In my previous posting (I Went to the Woods), I described the woods near my childhood home and its meaning to me as a source of play and pretending. My good colleague Virginia Dickie sent me a thoughtful comment: she wrote, “…it made me wonder how many kids today get that sort of opportunity for unsupervised play outside the house!”
I have thought about that, too, especially related to our granddaughters as they have been growing up. Our son John and his family live in a newer neighborhood in a municipality that borders Madison. The house they purchased when moving here from out East is on a 2/3 acre lot; the very back part of the lot is undeveloped and sort of a tangle of trees and grasses and vines. This small “wild” backyard area has provided the girls with a place for unstructured play, a sort of childhood respite from the otherwise landscaped lawns of the nearby homes.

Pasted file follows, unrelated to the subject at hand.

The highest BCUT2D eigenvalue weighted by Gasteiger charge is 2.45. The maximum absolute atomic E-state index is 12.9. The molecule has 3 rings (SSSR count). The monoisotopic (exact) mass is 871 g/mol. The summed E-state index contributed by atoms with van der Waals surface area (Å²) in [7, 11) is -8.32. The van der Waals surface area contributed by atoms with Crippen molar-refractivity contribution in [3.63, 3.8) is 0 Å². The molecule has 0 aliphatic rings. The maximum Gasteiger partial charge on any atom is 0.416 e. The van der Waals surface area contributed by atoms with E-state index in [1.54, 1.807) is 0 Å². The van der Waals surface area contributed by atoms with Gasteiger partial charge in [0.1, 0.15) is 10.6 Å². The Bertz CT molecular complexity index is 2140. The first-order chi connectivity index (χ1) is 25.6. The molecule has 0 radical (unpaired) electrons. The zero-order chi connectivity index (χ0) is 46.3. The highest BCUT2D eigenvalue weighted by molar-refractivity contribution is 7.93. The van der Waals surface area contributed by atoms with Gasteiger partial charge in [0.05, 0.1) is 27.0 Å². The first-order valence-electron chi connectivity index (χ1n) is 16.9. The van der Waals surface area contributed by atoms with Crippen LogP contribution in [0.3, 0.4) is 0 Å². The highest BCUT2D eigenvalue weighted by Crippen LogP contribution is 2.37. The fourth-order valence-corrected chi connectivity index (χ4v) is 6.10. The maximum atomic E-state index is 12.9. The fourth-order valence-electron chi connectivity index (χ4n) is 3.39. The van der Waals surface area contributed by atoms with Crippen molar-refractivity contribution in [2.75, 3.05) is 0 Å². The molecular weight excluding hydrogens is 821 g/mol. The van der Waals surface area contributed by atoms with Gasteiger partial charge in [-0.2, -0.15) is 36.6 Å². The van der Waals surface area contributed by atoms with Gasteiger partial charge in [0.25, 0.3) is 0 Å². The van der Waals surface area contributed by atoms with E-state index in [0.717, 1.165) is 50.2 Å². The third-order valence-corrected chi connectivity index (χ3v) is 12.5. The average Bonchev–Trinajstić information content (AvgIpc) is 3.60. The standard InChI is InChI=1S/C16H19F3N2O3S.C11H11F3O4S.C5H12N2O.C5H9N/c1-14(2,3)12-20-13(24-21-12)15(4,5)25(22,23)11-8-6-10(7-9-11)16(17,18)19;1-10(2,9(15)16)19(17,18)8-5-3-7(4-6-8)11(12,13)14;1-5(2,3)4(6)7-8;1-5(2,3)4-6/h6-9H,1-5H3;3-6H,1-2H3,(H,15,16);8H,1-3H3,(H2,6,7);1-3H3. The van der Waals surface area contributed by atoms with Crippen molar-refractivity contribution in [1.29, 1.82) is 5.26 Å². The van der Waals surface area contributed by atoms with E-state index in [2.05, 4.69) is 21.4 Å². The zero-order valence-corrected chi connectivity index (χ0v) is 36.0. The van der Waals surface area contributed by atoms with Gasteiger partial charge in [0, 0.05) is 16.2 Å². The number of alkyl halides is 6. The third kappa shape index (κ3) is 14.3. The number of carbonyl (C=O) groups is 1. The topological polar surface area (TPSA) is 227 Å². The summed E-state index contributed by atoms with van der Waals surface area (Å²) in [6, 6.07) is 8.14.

When Carolyn was 7 or 8 years old, she and a neighborhood friend built a “hide-out” in the back corner of their lot. When we were over visiting one day, we were allowed to peek into the hiding place. I remember appreciating the fact that these children had an area of the yard that they could mess around in, where they could create a special place for themselves, and where they could enjoy some imaginative unsupervised play.
That is the kind of play that was so important to me as a child. Indeed, building on what Virginia said, how many kids today have opportunities for daily outside unsupervised and unscripted play that they structure themselves?
Something to think about.
Thank you to those of you who shared with me memories of your own childhood woods, and the “houses” you made in a carpet of pine needles or fallen leaves.